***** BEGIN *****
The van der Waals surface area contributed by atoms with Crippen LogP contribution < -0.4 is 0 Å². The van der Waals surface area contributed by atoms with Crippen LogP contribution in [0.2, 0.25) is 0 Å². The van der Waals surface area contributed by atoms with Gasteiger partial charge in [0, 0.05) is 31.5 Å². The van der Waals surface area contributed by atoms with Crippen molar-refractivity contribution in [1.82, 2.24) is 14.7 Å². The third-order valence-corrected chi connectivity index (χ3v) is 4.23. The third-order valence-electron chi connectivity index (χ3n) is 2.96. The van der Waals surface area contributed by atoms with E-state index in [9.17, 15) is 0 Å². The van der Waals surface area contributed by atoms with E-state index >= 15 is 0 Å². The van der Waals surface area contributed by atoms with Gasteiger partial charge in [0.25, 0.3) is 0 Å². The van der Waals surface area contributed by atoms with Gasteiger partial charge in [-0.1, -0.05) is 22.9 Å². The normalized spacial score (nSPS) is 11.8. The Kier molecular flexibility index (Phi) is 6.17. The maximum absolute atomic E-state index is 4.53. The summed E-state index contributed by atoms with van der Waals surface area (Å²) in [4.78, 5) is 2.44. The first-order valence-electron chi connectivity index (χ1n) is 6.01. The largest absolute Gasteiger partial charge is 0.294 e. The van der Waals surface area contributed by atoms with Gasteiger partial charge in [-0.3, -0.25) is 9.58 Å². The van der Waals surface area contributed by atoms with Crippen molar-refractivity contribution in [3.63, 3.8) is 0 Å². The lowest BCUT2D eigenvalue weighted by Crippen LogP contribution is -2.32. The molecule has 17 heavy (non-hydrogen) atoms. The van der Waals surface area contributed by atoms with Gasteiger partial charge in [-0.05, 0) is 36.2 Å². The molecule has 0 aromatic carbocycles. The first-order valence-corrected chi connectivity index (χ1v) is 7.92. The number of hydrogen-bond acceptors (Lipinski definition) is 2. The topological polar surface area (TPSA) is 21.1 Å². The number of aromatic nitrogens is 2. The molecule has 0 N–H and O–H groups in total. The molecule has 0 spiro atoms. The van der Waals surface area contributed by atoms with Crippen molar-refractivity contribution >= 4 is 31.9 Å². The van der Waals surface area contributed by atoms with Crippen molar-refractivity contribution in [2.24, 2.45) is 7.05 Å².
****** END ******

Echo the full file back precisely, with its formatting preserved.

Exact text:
The van der Waals surface area contributed by atoms with Crippen LogP contribution < -0.4 is 0 Å². The van der Waals surface area contributed by atoms with Crippen LogP contribution in [0.2, 0.25) is 0 Å². The van der Waals surface area contributed by atoms with Gasteiger partial charge in [0, 0.05) is 31.5 Å². The van der Waals surface area contributed by atoms with Crippen molar-refractivity contribution in [1.82, 2.24) is 14.7 Å². The third-order valence-corrected chi connectivity index (χ3v) is 4.23. The third-order valence-electron chi connectivity index (χ3n) is 2.96. The van der Waals surface area contributed by atoms with E-state index in [9.17, 15) is 0 Å². The van der Waals surface area contributed by atoms with E-state index >= 15 is 0 Å². The van der Waals surface area contributed by atoms with Gasteiger partial charge in [0.25, 0.3) is 0 Å². The van der Waals surface area contributed by atoms with Gasteiger partial charge in [-0.1, -0.05) is 22.9 Å². The normalized spacial score (nSPS) is 11.8. The Kier molecular flexibility index (Phi) is 6.17. The maximum absolute atomic E-state index is 4.53. The summed E-state index contributed by atoms with van der Waals surface area (Å²) in [4.78, 5) is 2.44. The first-order valence-electron chi connectivity index (χ1n) is 6.01. The largest absolute Gasteiger partial charge is 0.294 e. The van der Waals surface area contributed by atoms with Gasteiger partial charge in [-0.3, -0.25) is 9.58 Å². The van der Waals surface area contributed by atoms with Crippen molar-refractivity contribution in [3.63, 3.8) is 0 Å². The lowest BCUT2D eigenvalue weighted by Crippen LogP contribution is -2.32. The molecule has 17 heavy (non-hydrogen) atoms. The van der Waals surface area contributed by atoms with Gasteiger partial charge in [-0.05, 0) is 36.2 Å². The molecule has 0 aromatic carbocycles. The first-order valence-corrected chi connectivity index (χ1v) is 7.92. The number of hydrogen-bond acceptors (Lipinski definition) is 2. The topological polar surface area (TPSA) is 21.1 Å². The number of aromatic nitrogens is 2. The molecule has 0 N–H and O–H groups in total. The molecule has 0 spiro atoms. The van der Waals surface area contributed by atoms with Crippen molar-refractivity contribution >= 4 is 31.9 Å². The van der Waals surface area contributed by atoms with Crippen molar-refractivity contribution in [2.24, 2.45) is 7.05 Å².